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Placentia to Decide Fate of OnTrac Managers

August 17, 2004|Jean O. Pasco | Times Staff Writer

Already millions in debt, the city of Placentia will decide tonight whether to continue paying consultants and its former director of public works to manage an ambitious project to lower downtown railroad tracks.

Costs for the OnTrac project have drained about $17 million from the city, where officials sold property, took out loans against future taxes and closed City Hall every other Friday to save money.

A majority of the City Council so far has argued for funding the project, which could see an infusion of state and federal transportation funds next year. They argue that it is critical for better traffic flow and safety.

Councilwoman Constance Underhill said that at tonight's meeting she would recommend ending payments to OnTrac Executive Director Chris Becker and other consultants.

She said the city is preparing to hire a new public works director -- Becker's former job -- with the arrival of a new city administrator next month. City staff could take over the two major elements of the project: rebuilding Melrose Avenue and creating a so-called "quiet zone" where trains would travel without using their horns.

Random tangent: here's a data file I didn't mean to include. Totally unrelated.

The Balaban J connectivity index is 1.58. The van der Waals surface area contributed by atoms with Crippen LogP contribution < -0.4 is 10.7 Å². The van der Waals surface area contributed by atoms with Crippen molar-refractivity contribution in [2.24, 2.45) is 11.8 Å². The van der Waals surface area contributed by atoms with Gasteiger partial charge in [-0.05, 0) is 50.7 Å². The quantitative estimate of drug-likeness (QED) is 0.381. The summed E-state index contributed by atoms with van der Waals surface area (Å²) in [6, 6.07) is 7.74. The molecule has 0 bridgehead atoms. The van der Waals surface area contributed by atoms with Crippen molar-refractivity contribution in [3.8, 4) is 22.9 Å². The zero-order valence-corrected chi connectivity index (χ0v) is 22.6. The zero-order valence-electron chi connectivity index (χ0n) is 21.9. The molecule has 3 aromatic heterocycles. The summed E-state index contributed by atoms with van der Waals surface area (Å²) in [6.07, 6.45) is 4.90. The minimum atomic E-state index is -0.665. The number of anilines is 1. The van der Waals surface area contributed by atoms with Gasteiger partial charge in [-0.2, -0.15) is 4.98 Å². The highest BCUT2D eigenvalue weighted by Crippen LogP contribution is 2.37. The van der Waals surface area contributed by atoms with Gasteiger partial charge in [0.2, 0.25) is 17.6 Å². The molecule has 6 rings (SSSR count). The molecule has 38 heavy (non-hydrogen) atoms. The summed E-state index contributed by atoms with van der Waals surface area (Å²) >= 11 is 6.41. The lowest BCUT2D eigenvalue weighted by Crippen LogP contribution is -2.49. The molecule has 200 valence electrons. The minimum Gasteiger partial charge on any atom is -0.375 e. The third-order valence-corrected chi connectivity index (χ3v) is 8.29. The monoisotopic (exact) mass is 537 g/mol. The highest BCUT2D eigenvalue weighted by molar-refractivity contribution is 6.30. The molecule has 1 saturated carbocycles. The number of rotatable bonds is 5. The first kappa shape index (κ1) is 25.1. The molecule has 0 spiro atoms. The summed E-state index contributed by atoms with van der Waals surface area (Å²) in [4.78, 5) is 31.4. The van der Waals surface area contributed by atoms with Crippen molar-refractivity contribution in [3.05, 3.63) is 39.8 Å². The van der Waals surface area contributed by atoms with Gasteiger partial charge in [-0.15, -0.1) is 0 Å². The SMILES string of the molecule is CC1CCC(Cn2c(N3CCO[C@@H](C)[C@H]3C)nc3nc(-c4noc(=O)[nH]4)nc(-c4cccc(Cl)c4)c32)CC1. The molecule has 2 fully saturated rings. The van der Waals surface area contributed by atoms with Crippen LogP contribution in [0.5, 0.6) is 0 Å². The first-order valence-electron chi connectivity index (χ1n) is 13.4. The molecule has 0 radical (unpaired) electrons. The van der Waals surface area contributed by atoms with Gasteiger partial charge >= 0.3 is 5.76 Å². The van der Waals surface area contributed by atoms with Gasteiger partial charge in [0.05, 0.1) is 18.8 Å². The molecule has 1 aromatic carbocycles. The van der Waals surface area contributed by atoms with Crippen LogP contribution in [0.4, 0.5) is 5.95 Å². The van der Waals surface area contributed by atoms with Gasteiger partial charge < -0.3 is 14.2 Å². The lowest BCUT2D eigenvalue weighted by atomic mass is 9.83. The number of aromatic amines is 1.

Council members who support continued funding "keep saying we're just this close, we're just this close" to getting a requested $14 million in federal funds and about the same amount from the state, Underhill said, "but now we're just this close to bankruptcy. We obviously can't afford to keep it the way it is."

The city has borrowed so much to keep the project going that it has just $6 million left that it can borrow.

The city most likely will need that money to pay Office Depot for property the city condemned for the OnTrac project -- land for which the city has been paying about $700 a day in interest penalties while trying to find a way to pay for it.

OnTrac was established in 2000 as a joint-powers agency to plan and build the rail project.

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